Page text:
Ghanaians debate online about the rights of a 16-year-old girl married to a 63-year-old traditional priest

Screenshot from YouTube video, '63yrs Oluman marries 12 years Kid in Ghana, People are Furious!’ by ONE GHANA TV. Fair use.

On Saturday, March 30, videos of the marriage ceremony between 16-year-old Naa Okromo and 63-year-old traditional priest Nuumo Borketey Laweh Tsuru XXXIII circulated on social media, sparking debates and outrage among Ghanaians. 

Many Ghanaians who voiced their concerns on social media expressed distress about this marriage, saying that it infringed on the rights of the young girl. One user on YouTube commented:

They say that marriage under 18yrs is prohibited. Then arrest those who are forcing this child into this marriage. Laws of the land  are higher than tradition. Although it is good to have tradition. You cannot break laws and say it's tradition. The government needs to stand firm and end this. The world is watching.

Another user added:

Am disgusted they are referring to the Bible as a reference for their barbaric act. How many other twelve year olds has he married during his tenure? This needs to be investigated and the culprits face the law.

The community's leaders, however, condemned the response, stating that the critics misunderstood their traditions, as reported by the BBC. While one local community leader, Nii Bortey Kofi Frankwa II, described the girl's role as the priest's wife as “purely tradition and custom,” the traditional priest clarified that the union was intended as a betrothal. He emphasized that the young girl would not be required to fulfill any marital obligations.

In response to the outcry, the Ghana Police Services issued a statement on their Facebook page on April 2, announcing that both the mother and the child had been placed under protection. The statement also mentioned that the police would collaborate with the Ministry of Gender, Children, and Social Protection and the Department of Social Welfare to ensure the child receives necessary support during ongoing investigations.

On the same day, April 2, the chieftaincy and religious affairs minister, Stephen Asamoah Boateng, clarified on Joy FM’s Top Story show that the new wife of the Ga priest, Naa Okromo, now addressed as Naa Yomo Ayemuede to the Gborbu Wulomo, was not 12 years old as earlier reported. Instead, she will be 16 years old in July 2024.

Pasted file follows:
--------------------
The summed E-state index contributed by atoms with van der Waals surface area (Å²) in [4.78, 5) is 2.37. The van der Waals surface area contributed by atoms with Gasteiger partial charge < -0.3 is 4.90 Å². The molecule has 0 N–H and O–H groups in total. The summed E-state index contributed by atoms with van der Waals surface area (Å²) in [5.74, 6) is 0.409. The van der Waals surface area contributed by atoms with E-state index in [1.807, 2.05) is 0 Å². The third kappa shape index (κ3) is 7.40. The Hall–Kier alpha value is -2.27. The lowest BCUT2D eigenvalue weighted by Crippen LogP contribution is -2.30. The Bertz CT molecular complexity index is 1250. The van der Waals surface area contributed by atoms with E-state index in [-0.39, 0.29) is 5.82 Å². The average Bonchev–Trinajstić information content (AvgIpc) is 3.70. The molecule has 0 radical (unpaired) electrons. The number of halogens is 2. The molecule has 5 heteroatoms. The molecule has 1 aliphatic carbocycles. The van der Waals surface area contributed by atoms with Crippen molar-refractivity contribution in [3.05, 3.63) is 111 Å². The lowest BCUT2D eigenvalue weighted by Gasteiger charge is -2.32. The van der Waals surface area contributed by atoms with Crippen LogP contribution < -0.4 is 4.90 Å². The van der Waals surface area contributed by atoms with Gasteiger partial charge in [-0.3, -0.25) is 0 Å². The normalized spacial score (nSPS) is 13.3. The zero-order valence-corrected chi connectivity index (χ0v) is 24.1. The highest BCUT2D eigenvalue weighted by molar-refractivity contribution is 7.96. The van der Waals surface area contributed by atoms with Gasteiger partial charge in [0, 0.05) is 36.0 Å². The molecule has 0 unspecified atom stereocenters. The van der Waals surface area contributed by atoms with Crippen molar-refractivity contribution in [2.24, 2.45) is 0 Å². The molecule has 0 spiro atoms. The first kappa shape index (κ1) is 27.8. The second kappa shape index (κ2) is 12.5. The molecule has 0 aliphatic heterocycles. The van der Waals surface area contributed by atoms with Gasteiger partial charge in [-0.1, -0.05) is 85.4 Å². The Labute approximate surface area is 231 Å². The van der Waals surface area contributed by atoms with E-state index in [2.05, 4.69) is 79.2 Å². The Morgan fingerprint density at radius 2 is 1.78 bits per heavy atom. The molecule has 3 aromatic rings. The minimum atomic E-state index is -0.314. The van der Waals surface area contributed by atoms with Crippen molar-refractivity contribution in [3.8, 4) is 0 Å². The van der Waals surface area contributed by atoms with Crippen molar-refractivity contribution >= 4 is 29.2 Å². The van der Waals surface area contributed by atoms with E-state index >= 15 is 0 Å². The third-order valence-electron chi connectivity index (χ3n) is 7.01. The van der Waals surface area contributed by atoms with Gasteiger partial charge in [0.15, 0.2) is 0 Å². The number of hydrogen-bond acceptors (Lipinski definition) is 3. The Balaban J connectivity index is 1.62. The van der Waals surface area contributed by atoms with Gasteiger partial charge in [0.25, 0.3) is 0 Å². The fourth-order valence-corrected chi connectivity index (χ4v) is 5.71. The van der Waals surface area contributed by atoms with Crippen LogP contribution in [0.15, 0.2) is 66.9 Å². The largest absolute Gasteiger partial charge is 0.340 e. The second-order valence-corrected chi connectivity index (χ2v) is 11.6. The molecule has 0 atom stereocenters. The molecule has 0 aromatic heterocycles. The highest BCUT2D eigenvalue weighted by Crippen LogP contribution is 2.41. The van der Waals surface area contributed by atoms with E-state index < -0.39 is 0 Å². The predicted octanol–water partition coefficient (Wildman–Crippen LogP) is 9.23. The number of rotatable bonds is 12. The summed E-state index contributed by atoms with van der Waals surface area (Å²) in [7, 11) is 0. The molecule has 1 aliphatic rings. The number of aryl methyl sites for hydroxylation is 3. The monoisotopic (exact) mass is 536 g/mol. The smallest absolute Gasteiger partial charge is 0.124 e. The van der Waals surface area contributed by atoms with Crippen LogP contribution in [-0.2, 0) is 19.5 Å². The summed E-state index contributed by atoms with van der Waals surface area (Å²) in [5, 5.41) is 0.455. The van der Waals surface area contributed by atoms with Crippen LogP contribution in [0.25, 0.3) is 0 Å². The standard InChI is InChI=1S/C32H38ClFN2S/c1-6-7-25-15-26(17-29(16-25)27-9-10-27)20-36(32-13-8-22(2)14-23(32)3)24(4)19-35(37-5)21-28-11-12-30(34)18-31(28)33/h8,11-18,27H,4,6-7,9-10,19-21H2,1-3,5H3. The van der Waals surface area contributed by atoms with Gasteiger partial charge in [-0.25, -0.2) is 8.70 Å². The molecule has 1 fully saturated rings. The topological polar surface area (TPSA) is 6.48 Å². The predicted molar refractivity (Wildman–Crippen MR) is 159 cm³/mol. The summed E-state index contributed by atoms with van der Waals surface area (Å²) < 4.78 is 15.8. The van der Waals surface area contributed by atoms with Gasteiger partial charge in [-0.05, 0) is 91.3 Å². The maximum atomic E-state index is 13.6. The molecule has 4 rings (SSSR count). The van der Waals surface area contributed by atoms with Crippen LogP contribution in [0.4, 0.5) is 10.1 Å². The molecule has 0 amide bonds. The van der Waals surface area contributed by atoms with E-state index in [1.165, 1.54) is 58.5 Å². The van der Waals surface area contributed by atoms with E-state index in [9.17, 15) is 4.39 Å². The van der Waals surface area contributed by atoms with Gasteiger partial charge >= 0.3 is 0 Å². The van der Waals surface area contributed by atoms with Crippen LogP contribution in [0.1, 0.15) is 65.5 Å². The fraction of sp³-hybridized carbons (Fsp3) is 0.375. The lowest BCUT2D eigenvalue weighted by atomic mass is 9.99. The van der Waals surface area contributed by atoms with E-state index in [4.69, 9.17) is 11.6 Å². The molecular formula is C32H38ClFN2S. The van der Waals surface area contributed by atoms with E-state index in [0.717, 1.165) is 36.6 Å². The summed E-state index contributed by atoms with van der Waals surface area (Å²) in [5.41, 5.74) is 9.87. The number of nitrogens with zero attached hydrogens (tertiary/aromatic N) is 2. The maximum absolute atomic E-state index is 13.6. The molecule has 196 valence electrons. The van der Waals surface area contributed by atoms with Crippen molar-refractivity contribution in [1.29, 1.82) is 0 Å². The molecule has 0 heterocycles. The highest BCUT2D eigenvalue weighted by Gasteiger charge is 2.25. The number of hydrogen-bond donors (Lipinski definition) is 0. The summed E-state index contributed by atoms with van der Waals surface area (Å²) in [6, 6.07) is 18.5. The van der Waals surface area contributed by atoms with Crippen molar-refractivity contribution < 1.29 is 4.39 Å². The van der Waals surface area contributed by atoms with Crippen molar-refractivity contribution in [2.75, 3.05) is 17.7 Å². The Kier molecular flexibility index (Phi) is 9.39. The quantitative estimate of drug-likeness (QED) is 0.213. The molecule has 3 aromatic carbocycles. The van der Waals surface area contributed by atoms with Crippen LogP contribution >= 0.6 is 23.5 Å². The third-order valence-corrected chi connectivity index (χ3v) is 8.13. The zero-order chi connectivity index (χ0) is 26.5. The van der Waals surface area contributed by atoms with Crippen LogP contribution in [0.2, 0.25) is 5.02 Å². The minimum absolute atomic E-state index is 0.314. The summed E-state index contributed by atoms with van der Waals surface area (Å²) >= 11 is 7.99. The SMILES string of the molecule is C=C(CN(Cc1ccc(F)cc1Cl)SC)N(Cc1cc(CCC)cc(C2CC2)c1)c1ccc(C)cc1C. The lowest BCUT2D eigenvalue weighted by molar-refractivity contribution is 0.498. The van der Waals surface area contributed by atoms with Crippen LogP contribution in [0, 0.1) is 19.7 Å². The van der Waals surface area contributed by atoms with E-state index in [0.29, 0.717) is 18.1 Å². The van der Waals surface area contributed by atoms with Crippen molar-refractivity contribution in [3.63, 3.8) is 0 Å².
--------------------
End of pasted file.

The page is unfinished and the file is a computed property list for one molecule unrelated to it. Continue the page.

Nuumo Borketey Laweh Tsuru XXXIII is referred to as a “Gborbu Wulomo,” or a traditional high priest, in the Nungua Indigenous community in the capital, Accra. As the spiritual leader of his community, Gborbu Wulomo oversees cultural practices, leads traditional rites such as the installation of traditional chiefs, performs sacrifices on behalf of the community, and offers prayers for the community's protection.

According to Girls Not Brides, 12 million girls are married before the age of 18 each year worldwide. A breakdown of this data reveals that 23 girls get married every minute, and a girl gets married every two seconds. In Ghana, nearly 1 in 5 girls is married before the age of 18

Despite its illegality, child marriage persists in Ghana. According to UNICEF, there has been a decline in child marriage rates in Ghana over the past three decades, although progress has not been uniform across regions. Northern Ghana continues to have the highest prevalence rate at 28 percent, followed by Upper East at 28 percent, Volta at 24 percent, Western at 23 percent, Upper West at 23 percent, Brong Ahafo and Ashanti at 17 percent.

As reported by the Ghana News Agency, some of the factors driving child marriage in Ghana include gender inequalities, teenage pregnancies, economic insecurity, ignorance, impunity, poor law enforcement and customary practices and traditional norms, such as in the case of the marriage of Naa Okromo. The lack of education is often a significant factor in girls marrying at such a young age. According to the UNFPA, 47 percent of girls with no education are married before 18, compared to only 15 percent of girls who have attended secondary school.

To combat this issue, in 2014, Ghana’s Ministry of Gender, Children and Social Protection established a child marriage unit which focuses on promoting and coordinating initiatives aimed at ending child marriage. Various non-governmental organisations, including Zakat and Sadaqa Trust Fund and the Planned Parenthood Association of Ghana are also aiding in the fight against child marriage. 

While some Ghanaian social media users have commended the police for their quick response, others await the outcome of the investigations.

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